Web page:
and taught about disguise and communications.
She learned how to kill with her bare hands, resist pain, and deal with interrogation techniques.
She carried and was taught to use a .22-caliber pistol, and was introduced to such
devices as a lipstick
containing poison, which could be used to commit suicide, if captured,
by biting into the stick. She also learned how code numbers could be painted on
her nails and covered with nail polish. All Candy Jones knew about all this was that she had occasionally
delivered mail for her government. She was not aware of her alter ego
Arlene at all, though Arlene knew all about her, and thought her weak.
There is a distinct possibility that Jensen's
mind control experiments were designed to discover what could be
done with this 'perfect spy', and that the
messages that Candy delivered were only of minor importance. It was the method that was the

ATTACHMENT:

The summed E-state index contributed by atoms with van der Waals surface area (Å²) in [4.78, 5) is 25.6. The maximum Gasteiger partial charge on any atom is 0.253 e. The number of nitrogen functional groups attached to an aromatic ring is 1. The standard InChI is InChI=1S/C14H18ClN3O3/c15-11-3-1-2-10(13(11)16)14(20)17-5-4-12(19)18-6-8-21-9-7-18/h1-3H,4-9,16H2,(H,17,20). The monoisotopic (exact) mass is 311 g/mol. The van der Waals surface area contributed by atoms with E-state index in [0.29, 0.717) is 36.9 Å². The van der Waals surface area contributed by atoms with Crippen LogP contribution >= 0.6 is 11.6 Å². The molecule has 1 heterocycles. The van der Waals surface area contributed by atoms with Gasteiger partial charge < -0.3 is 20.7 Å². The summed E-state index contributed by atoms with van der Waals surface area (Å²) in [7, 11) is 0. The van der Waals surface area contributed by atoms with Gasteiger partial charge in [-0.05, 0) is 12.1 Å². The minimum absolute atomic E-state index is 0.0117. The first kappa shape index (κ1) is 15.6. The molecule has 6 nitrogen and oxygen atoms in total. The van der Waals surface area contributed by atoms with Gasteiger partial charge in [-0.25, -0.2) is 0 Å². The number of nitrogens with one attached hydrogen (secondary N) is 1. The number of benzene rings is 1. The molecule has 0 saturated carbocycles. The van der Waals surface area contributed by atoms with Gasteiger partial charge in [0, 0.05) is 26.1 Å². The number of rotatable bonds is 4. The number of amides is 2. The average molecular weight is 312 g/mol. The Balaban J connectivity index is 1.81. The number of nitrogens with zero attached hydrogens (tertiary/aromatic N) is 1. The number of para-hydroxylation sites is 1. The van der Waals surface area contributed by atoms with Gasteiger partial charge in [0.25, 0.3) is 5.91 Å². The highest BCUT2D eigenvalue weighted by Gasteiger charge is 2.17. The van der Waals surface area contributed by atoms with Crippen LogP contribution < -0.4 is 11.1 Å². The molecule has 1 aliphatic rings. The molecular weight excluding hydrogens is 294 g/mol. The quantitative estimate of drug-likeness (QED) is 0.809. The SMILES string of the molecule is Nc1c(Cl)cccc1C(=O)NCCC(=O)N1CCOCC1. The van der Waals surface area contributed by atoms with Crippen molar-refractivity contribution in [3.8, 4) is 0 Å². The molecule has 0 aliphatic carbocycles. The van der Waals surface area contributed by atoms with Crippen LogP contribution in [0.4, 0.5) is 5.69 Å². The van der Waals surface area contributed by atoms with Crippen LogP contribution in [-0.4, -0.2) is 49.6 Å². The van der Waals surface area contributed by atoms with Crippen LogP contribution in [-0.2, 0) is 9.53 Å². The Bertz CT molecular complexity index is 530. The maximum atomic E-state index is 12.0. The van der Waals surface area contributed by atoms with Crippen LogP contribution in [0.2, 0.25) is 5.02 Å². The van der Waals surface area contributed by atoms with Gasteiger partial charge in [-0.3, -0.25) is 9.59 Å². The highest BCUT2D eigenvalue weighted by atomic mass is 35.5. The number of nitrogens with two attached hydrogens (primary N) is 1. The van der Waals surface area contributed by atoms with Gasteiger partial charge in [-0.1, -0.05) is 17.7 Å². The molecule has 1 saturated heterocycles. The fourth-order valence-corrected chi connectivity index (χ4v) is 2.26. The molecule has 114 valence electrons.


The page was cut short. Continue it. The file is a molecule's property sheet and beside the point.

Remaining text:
There is also no way of knowing where the CIA's
involvement with her ended, and Jensen and his own ideas for the project (or
himself), took over. There is some evidence outside
that from hypnotic regression for this strange tale. Candy told her editor at Harper and Row, Joe Vergara
(whom Bain interviewed), that she sometimes worked for a government
agency as a courier and might disappear occasionally. She also
mentioned that she
would travelling to Asia. There was also a letter she wrote to her attorney, William
Williams, to cover herself in case she died or disappeared suddenly or under unusual
circumstances; she told him she was not at liberty to reveal exactly what she was
involved in. Bain wrote to Williams who corroborated this fact. So, clearly,
Candy was involved in something she was not at liberty to discuss, even with the
close to her.
© Copyright 2003
by Brian Haughton. All Rights Reserved.